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How Did West Virginia Senators Vote in Narrow Defeat of Keystone XL Pipeline?

By    |   Wednesday, 14 Oct 2015 08:55 PM

West Virginia's senators gave their bipartisan support to the Keystone XL Pipeline Approval Act, but the bill was ultimately defeated when Congress failed to tally enough votes to override the president's veto.

West Virginia senior Sen. Joe Manchin disagreed with many fellow Democrats on March 4, 2015, as he voted in support of the controversial Keystone XL pipeline. Manchin and fellow Mountain State Sen. Shelly Moore Capito, a Republican, were on the losing side of the vote in which pipeline supporters failed to overturn President Barack Obama’s veto of a bill that would have brought about its construction.

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Sixty-two senators voted to overturn the veto — five short of the 67 needed to accomplish that — while 37 cast ballots against the move and one didn’t vote. Manchin and Capito both voted to overturn the veto, with Manchin being among eight Democrats who were on the losing side.

Despite being from separate political parties, Manchin and Capito agreed in the debate over the TransCanada Corp. pipeline, which would carry 830,000 barrels of crude oil daily.

The pipeline would run from Canada
through Montana, South Dakota, Nebraska, Kansas, Oklahoma, and Texas. Republicans supported building the pipeline to create jobs while Obama raised concerns about Keystone XL’s potential effects on climate change and questioned how much of an effect it would have on employment.

The Senate voted 62-36 on Jan. 29, 2015, to pass a bill seeking to require construction of the 840-mile pipeline, which Obama had vowed to veto so long as federal environmental reviews continued, reported The Washington Post.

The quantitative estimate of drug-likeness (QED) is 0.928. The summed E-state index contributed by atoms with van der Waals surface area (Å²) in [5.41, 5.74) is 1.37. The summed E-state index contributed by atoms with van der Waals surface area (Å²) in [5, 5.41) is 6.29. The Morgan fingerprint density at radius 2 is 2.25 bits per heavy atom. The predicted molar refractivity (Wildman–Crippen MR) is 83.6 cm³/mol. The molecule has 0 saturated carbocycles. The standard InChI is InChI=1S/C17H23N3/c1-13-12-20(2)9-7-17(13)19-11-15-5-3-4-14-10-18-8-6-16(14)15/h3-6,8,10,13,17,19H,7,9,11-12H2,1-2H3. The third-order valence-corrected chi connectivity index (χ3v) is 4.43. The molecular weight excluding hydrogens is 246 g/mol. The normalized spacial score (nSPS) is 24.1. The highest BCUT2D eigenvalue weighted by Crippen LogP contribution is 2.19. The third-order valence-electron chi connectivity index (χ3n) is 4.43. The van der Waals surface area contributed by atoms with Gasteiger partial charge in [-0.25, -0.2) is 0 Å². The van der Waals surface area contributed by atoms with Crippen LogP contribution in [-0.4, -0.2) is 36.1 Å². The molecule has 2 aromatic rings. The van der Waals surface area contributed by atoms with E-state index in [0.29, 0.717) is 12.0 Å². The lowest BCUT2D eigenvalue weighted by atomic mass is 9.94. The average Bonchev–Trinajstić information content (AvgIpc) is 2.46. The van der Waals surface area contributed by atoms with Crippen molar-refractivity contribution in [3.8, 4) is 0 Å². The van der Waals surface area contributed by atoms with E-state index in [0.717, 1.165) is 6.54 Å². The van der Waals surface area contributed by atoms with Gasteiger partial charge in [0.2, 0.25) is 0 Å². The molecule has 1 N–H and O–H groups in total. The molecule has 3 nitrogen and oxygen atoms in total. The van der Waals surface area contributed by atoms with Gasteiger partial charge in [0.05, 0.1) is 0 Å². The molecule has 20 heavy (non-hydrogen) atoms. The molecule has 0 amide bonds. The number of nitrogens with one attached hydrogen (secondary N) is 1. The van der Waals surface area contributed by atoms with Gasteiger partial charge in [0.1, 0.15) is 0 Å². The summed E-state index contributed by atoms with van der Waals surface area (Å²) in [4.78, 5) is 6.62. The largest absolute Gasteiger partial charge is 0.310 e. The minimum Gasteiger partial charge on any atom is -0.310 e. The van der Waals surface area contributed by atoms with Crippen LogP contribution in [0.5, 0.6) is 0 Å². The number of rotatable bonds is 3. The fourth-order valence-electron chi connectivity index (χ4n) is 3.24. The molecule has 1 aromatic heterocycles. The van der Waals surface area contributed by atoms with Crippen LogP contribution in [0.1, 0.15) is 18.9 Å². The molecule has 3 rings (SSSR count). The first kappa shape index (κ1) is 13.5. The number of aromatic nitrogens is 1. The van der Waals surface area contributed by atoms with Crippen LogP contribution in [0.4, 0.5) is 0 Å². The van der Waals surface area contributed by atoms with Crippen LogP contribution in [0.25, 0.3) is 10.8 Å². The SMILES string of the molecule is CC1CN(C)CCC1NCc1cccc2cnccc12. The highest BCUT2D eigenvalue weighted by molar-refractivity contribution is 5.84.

Of the Senate’s 54 Republicans, 53 voted in favor of the bill along with nine Democrats, including Manchin. The one Republican that did not vote was Florida Sen. Marco Rubio.

Manchin on Feb. 10 urged pipeline opponents to "look at the bill," arguing on the "Fox & Friends" TV program that it would create jobs and increase this nation’s security by making it less dependent on foreign oil. Manchin said environmentalists should be less concerned about transporting the oil through the pipeline than the current method of using rail and truck.

The House of Representatives voted 270-152 on Feb. 11 to approve the bill, which Obama vetoed Feb. 24.

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Capito responded to Obama’s veto by issuing a statement on Feb. 24 that described it as a “disappointment” to West Virginians impacted by the Feb. 16 derailment of a train carrying crude oil in Fayette County in southern West Virginia.

The train caused an explosion that set at least one house on fire while several of its cars spilled oil, which entered the Kanawha River and caught fire, forcing the evacuation of the surrounding area, NBC News reported.

“Last week's crash illustrates why pipelines are a viable and safe alternative to ship our energy resources. This commonsense project is a no-brainer for jobs, safety and the future of our energy economy,” Capito said.

All 54 Senate Republicans, including Capito, were among the 62 Senators who voted March 4 in favor of the unsuccessful attempt to overturn Obama’s veto. It indicated Manchin was among eight Democratic Senators who voted in favor of the override while 37 Senate Democrats cast ballots against it and one Democrat — Joe Donnelly of Indiana, who had voted in favor of the bill on Jan. 29 — did not vote.

North Dakota Republican Sen. John Hoeven, who introduced the Keystone XL Pipeline Approval Act, said after the failed override attempt that pipeline supporters would try to attach Keystone XL pipeline approval to another bill the same year, Reuters reported.

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West Virginia's senators gave their bipartisan support to the Keystone XL Pipeline Approval Act, but the bill was ultimately defeated when Congress failed to tally enough votes to override the president's veto.
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Wednesday, 14 Oct 2015 08:55 PM
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